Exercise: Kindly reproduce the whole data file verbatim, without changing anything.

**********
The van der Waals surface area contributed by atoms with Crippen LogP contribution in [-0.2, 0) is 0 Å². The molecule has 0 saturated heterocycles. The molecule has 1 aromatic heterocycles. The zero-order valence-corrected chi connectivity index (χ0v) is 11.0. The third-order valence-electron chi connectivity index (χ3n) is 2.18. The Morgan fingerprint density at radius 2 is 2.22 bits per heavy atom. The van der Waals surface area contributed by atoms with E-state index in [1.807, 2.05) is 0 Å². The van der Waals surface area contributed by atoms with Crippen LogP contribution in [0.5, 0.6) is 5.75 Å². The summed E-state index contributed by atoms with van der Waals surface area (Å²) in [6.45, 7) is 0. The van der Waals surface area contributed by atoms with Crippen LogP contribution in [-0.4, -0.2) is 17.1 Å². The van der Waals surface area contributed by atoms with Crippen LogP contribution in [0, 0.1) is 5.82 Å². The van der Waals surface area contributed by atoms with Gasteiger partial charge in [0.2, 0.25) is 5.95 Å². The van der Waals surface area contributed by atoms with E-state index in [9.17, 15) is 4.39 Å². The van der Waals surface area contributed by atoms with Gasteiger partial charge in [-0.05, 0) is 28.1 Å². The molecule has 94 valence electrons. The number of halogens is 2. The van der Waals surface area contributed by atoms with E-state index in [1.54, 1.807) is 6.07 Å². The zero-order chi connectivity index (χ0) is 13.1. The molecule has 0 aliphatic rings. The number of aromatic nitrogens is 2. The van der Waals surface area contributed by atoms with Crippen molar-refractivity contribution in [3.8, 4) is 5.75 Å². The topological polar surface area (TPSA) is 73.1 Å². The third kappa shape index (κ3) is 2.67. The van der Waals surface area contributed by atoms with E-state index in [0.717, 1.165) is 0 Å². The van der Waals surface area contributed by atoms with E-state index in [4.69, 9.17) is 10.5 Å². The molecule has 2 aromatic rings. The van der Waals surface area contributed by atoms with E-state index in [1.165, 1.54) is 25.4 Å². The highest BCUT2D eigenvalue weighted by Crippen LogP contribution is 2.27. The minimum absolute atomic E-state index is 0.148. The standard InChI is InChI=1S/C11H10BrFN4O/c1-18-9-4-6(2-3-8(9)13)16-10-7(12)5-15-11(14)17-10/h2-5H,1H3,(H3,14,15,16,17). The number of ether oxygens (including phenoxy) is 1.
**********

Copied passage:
The van der Waals surface area contributed by atoms with Crippen LogP contribution in [-0.2, 0) is 0 Å². The molecule has 0 saturated heterocycles. The molecule has 1 aromatic heterocycles. The zero-order valence-corrected chi connectivity index (χ0v) is 11.0. The third-order valence-electron chi connectivity index (χ3n) is 2.18. The Morgan fingerprint density at radius 2 is 2.22 bits per heavy atom. The van der Waals surface area contributed by atoms with E-state index in [1.807, 2.05) is 0 Å². The van der Waals surface area contributed by atoms with Crippen LogP contribution in [0.5, 0.6) is 5.75 Å². The summed E-state index contributed by atoms with van der Waals surface area (Å²) in [6.45, 7) is 0. The van der Waals surface area contributed by atoms with Crippen LogP contribution in [-0.4, -0.2) is 17.1 Å². The van der Waals surface area contributed by atoms with Crippen LogP contribution in [0, 0.1) is 5.82 Å². The van der Waals surface area contributed by atoms with Gasteiger partial charge in [0.2, 0.25) is 5.95 Å². The van der Waals surface area contributed by atoms with E-state index in [9.17, 15) is 4.39 Å². The van der Waals surface area contributed by atoms with Gasteiger partial charge in [-0.05, 0) is 28.1 Å². The molecule has 94 valence electrons. The number of halogens is 2. The van der Waals surface area contributed by atoms with E-state index in [1.54, 1.807) is 6.07 Å². The zero-order chi connectivity index (χ0) is 13.1. The molecule has 0 aliphatic rings. The number of aromatic nitrogens is 2. The van der Waals surface area contributed by atoms with Crippen molar-refractivity contribution in [3.8, 4) is 5.75 Å². The topological polar surface area (TPSA) is 73.1 Å². The third kappa shape index (κ3) is 2.67. The van der Waals surface area contributed by atoms with E-state index in [0.717, 1.165) is 0 Å². The van der Waals surface area contributed by atoms with E-state index in [4.69, 9.17) is 10.5 Å². The molecule has 2 aromatic rings. The van der Waals surface area contributed by atoms with E-state index in [1.165, 1.54) is 25.4 Å². The highest BCUT2D eigenvalue weighted by Crippen LogP contribution is 2.27. The minimum absolute atomic E-state index is 0.148. The standard InChI is InChI=1S/C11H10BrFN4O/c1-18-9-4-6(2-3-8(9)13)16-10-7(12)5-15-11(14)17-10/h2-5H,1H3,(H3,14,15,16,17). The number of ether oxygens (including phenoxy) is 1.